The girl started missing lessons due to ‘high levels of anxiety’ in 2015/16 and, by February 2017, had stopped going completely.
In March 2017, the council told her parents that it would be prosecuting them.
After investigating a complaint from the mother – Mrs X – the Local Government and Social Care Ombudsman recommended that the council should not only apologise for the ‘injustice’ but pay the family £400.
The mother’s complaint was that the council had failed to provide support or alternative education for her daughter while she was off school.
A meeting of the standards committee was told that, while the council usually accepted the ombudsman’s recommendations in full, in this case it would not do so.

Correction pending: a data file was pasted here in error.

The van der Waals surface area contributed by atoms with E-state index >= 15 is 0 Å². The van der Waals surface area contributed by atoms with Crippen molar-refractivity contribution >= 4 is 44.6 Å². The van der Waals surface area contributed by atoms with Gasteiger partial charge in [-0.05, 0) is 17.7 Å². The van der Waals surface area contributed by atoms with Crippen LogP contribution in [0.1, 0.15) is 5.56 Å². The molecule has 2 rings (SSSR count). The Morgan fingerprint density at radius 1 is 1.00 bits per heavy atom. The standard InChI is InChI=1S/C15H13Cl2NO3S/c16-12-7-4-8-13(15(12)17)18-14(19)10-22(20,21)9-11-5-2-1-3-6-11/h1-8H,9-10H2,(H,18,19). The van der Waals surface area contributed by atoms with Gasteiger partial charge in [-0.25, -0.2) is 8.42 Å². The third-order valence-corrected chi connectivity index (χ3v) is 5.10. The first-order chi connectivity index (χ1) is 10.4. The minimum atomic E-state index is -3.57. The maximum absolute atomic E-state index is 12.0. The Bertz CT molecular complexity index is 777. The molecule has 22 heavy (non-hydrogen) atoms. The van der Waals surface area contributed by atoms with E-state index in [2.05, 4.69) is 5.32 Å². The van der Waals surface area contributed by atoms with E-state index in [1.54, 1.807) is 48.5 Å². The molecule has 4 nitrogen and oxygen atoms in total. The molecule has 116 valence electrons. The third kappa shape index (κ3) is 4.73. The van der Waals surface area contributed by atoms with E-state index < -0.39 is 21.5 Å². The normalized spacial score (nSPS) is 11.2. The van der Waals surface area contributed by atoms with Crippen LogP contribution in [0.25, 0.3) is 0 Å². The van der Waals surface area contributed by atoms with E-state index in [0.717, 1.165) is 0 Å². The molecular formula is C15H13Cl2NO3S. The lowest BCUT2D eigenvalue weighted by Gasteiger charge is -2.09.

Not only was the council confident that its team had done its job properly, there were fears that to apologise and pay up would set a precedent.
Bob Smytherman (Lib Dem, Tarring) said: “If we were to agree to this recommendation, it would open the floodgates for a lot of people who don’t want to go to school.”
He added that the ombudsman had ‘not listened to one shred of evidence from our officers’.
The meeting was told that Mrs X felt her daughter should have been treated as if she had an illness – but the family continually failed to provide medical evidence to support that position.
The prosecution was withdrawn in June 2017 after a GP’s letter and psychologist’s report were provided.